And since the late '80s, another application for P-N junctions has been discovered that may, in the end, prove even more revolutionary. When an N layer is sandwiched between two Ps, a kind of trap is created that attracts electrons into the middle layer and doesn't let them out. This is a useful trait all by itself and leads to a couple of exotic variants on the standard transistor. But if the N layer is really thin - about 10 nanometers (equal to 0.00001 millimeters or 50 atoms) - then something weird starts to happen. The size of the trap approaches a quantum-mechanical transition point: the de Broglie wavelength of a room-temperature electron.
The result? Along the vertical axis of the trap, the excess electrons can no longer move and propagate in the Newtonian way. Their positions and velocities take on an uncertain, probabilistic nature. They become waves rather than particles.
These P-N-P devices, known as quantum wells, are easy and cheap to produce and have the interesting property of generating photons of very precise wavelength, which means they can be used to make laser beams. Quantum wells find practical use in computers, fiber-optic networks, and those cute little $7 laser pointers you can buy for your keychain.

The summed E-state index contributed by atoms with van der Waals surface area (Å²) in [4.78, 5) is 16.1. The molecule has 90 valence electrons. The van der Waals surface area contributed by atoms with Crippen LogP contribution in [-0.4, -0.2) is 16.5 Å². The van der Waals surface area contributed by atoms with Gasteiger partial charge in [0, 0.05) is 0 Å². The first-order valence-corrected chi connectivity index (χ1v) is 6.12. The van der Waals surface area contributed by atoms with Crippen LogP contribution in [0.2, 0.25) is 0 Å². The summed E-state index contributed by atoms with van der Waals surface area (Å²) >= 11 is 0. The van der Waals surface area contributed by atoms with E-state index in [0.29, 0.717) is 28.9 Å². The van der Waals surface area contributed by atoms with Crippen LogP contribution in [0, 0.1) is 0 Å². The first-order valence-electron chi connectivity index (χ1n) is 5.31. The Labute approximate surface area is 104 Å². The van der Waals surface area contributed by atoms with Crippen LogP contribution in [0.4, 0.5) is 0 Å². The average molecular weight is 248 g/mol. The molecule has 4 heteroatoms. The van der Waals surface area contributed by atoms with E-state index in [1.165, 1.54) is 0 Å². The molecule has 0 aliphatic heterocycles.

Like the meat inside a sandwich, a quantum well's electrons are confined in a two-dimensional layer. But if the meat and the top bread layer are cut away on two sides, leaving a narrow stripe of P-N sandwich sitting on a slice of P bread, the electrons take on wavelike behavior along an additional axis. This structure is called a quantum wire and is used to produce intense laser beams that can be switched on and off much more rapidly than quantum well lasers can - up to 10 gigahertz, or 10 billion times per second. Quantum wires can also be used as precision waveguides, and of course as actual wires.
The electrons trapped in a quantum dot arrange themselves as if they were part of an atom. With a big difference: This particle has no nucleus.